Thanksgiving prayer at the end of each day
At bedtime each of us can spend a few moments in silence to reflect on our day and say a prayer of thanksgiving about the things we experienced during our waking hours. We are showered with blessings from God each and every minute of the day and night and it is right to acknowledge those blessings.
Use your senses
Use your 5 senses to concentrate of the wonder of the world around you.
Touching, seeing, smelling, tasting, and hearing help us to appreciate the miracle it is to be alive. Once we start noticing the small things around us, it’s easy to get out of our natural tendency to see what is wrong and instead focus on all the little blessings we receive daily
Use the original social media
Look for opportunities to thank people and tell them how much they mean to you. It is so easy to send a thank-you email or text or phone call, but the best way to show gratitude is to actually mail a hand-written thank-you card. The person who gets it will know you took the extra time and thought and they will appreciate your efforts that much more. Plus, you’ll get the added bonus of feeling grateful a little longer than usual as you write out each note. And who doesn’t like to get something personal in the mail, which is such a rarity these days? When you say ‘thanks’ be specific. Instead of using general phrases like “thanks for your help,” one of the best ways to show your gratitude is to acknowledge something specific about how they helped or what their help meant to you.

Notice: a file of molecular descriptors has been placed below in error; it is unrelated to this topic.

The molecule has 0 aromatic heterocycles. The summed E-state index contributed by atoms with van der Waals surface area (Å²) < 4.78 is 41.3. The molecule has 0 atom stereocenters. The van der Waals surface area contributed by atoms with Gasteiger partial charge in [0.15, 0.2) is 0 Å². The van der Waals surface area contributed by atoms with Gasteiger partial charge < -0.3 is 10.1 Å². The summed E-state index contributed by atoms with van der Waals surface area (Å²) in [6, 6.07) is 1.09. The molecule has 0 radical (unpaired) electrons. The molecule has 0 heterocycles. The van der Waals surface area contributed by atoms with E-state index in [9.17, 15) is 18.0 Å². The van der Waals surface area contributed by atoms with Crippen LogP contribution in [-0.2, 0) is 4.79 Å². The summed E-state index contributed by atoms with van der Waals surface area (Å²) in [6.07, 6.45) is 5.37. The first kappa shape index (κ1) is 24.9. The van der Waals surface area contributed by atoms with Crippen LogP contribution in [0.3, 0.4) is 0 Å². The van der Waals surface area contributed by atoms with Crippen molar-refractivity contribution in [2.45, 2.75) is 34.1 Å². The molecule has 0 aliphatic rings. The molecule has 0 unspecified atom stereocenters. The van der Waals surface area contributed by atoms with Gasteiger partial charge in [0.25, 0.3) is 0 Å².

So this year, instead of November 26th being one day of Thanksgiving, have it be the first day of a year of thanksgiving.
I wish each and every one of you a happy and blessed day as we offer thanks together to our God.
“I will praise you, LORD, with all my heart; I will declare all your wondrous deeds. I will delight and rejoice in you; I will sing hymns to your name, Most High.” (Psalm 9:2-3)